Auto shares continue to gain in 2nd qtr.
Global automotive stocks rose in the second quarter as the industry continued its recovery and supply-chain worries related to Japan's March earthquake began to fade.
In the April-June quarter, returns on global automakers and suppliers and U.S. retail groups all gained, the Automotive News/PwC Shareholder Value Index showed.
The index for global automakers increased 7.8 percent from the first quarter, while the index for global suppliers jumped 12.9 percent. The index for U.S. retail groups climbed 5.9 percent.
While retail groups' returns trailed returns for the others in the quarter, the retailers were far ahead of suppliers and automakers in 12-month returns. Over the past 12 months investors had an average 91.1 percent return in U.S. retail groups' stocks, according to the index, compared with returns of 66 percent for suppliers' stocks and 61.9 percent for automakers' stocks.
The returns varied by region, as Europe had consistent growth driven by demand in the luxury-car market worldwide. Meanwhile, in the United States, the "sluggish, or jobless, recovery" continued to slow growth, Darrell Kennedy, PwC transaction services manager, told Automotive News.
Demand in developing markets such as China and India continued to drive returns for shareholders in global automakers and suppliers.
The index measures a company's total shareholder return, accounting for share price, dividends and share splits, buybacks and other changes in shareholder equity over the past quarter, year and three years.
It includes publicly owned automakers with a minimum annual volume of at least 1 million units, public auto suppliers with annual sales of at least $3 billion and Fortune 1000 public auto retail groups with at least half of their unit sales from new vehicles.
In the second quarter, Asian suppliers fared best. The top five in the supplier return rankings were all Asian companies. Calsonic Kansei Corp. took the top spot with a 51.1 percent increase in the quarter.
Asian suppliers facing parts shortages and inventory issues as a result of the March 11 earthquake began to stabilize production in the second quarter, Kennedy said.
"If they're not at 100 percent capacity now, they are starting to put capacity in, so we've really seen some of the suppliers in those regions in the last quarter start to produce a little bit more of shareholder returns," he said.
One- and three-year returns also were generally positive for suppliers across the board. Suppliers Valeo SA, Plastic Omnium Co., Hyundai Mobis Co., TRW Automotive Holdings Corp. and BorgWarner Inc. all showed double- or triple-digit percentage increases in 12- and 36-month returns.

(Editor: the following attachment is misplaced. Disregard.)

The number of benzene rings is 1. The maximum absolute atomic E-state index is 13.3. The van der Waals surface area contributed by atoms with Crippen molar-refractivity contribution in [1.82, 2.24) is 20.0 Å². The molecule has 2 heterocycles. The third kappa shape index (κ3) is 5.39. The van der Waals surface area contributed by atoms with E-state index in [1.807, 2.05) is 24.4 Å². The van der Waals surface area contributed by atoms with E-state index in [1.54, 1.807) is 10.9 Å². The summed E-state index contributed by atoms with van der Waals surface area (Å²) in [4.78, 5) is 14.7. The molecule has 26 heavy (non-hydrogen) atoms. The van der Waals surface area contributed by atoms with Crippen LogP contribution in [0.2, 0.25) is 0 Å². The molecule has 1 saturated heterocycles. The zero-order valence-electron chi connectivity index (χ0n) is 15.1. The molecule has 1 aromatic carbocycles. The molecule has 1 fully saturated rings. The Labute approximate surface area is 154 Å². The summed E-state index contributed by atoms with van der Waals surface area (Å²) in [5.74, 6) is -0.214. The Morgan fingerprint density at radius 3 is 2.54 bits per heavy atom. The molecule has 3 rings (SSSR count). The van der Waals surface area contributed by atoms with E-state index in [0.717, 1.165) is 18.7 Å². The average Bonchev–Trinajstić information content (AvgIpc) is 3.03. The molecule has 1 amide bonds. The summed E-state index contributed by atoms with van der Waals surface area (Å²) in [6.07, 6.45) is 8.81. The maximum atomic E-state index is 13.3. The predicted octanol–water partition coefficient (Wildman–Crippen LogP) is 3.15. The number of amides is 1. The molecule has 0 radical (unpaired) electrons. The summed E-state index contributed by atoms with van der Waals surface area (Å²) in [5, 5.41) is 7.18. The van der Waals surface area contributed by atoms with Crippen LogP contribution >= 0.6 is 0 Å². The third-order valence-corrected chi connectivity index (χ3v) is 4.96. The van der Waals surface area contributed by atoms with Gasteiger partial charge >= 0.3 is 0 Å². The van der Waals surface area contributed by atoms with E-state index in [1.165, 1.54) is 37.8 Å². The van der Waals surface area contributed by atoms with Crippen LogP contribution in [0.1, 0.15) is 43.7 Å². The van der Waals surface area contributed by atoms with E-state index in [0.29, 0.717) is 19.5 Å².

Europeans, Asians lead
European automakers Fiat S.p.A, BMW AG and Volkswagen AG led their peers in second-quarter and one-year returns. All three companies posted returns of more than 20 percent in the second quarter and one-year returns of more than 100 percent.
Over three years, Hyundai Motor Co. was No. 1 with a return of 242.1 percent. The three-year index was the most volatile, with five automakers posting negative returns.
The growth of the automakers has been driven by product development, Kennedy said. Over the past five years many of the companies went through "tremendous restructuring," but the benefits of those efforts have been realized.
"The shareholder performance we saw in the past has subsided," he said. "What we're seeing now is a lot of shifting in OEM returns based on product development, green initiatives, and other items that are now starting to become more forward after the economic recession and a lot of the restructuring initiatives."
Ford Motor Co. and General Motors were the only two automakers to post negative returns in the second quarter. GM's returns for the one- and three-year periods were not tallied because of its 2009 bankruptcy.
Kennedy said both companies are in a better position to succeed than they were in the past, but the overall economy is dragging down their stock value.
"Some of the overall U.S. indicators are starting to weigh [them] down a bit," he said. "That doesn't mean it's impacting what these companies are doing, but it has an overall weight on shareholder returns from a market perspective."
Publicly held U.S. retail groups continued their slow recovery from the recession. Every retailer posted a positive return in the latest quarter, one-year and three-year period, with one exception: Group 1 Automotive Inc.'s returns fell 3.5 percent last quarter.
You can reach Joseph Lichterman at firstname.lastname@example.org.